Note: National Association of Realtors® (NAR) data shown below is from April (most current national data)
A persistently low supply of existing homes available for sale slowed April’s sales velocity, resulting in a 29-day median number of days that a home remained on the market, a new low according to the National Association of Realtors®.
Total existing-home sales (completed transactions for single-family homes, townhomes, condominiums and co-ops), fell 2.3% to a seasonally adjusted annual rate of 5.57 million in April from 5.70 million in March. Despite the decline, sales remain 1.6% higher than a year ago and represent the fourth highest pace for the last 12 months.
NAR’s chief economist, Lawrence Yun, said that every major region except the Midwest saw a drop in existing sales in April. “Last month’s dip in closings was somewhat expected given that there was such a strong sales increase in March at 4.2 percent, and new and existing inventory is not keeping up with the fast pace homes are coming off the market,” Yun said. “Demand is easily outstripping supply in most of the country and it’s stymieing many prospective buyers from finding a home to purchase.”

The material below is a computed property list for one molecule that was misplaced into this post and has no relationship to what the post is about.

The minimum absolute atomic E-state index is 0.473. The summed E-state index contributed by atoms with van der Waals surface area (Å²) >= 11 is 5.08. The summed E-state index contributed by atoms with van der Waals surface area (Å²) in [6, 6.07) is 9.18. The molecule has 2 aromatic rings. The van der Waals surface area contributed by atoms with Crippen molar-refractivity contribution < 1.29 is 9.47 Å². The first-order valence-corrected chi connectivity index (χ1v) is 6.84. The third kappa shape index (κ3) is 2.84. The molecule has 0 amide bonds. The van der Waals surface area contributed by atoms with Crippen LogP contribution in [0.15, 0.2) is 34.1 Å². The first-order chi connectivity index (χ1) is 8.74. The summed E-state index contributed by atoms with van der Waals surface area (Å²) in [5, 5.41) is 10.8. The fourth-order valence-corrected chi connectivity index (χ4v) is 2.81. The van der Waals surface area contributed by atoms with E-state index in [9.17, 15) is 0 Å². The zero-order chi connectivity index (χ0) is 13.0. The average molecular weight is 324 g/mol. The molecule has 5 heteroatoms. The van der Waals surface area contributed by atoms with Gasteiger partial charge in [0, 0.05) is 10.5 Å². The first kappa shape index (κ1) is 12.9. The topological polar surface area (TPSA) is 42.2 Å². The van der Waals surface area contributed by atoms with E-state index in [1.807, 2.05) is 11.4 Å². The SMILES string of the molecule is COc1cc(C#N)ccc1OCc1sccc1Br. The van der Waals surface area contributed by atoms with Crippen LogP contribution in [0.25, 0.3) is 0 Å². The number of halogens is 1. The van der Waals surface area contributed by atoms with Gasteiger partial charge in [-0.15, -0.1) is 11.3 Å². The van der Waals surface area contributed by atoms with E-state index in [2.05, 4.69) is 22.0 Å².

Housing Data Takeaways
April’s median existing-home price (all housing types) was $244,800, up 6.0% from the same time last year ($230,900). Price gains in April represent 62 consecutive months of year-over-year growth.
Total housing inventory nationally at the end of April rose 7.2% to 1.93 million existing homes available for sale, and is 9.0% below one year ago (2.12 million) and has dropped year-over-year for 23 straight months. Nationally, unsold inventory offers a 4.2-month supply at the current sales pace, down from 4.6 months a year ago.
Freddie Mac data shows the average commitment rate for a 30-year, conventional, fixed-rate mortgage fell for the first time in six months, dipping to 4.05% in April from 4.20% in March. For all of 2016, the average commitment rate was 3.65 percent.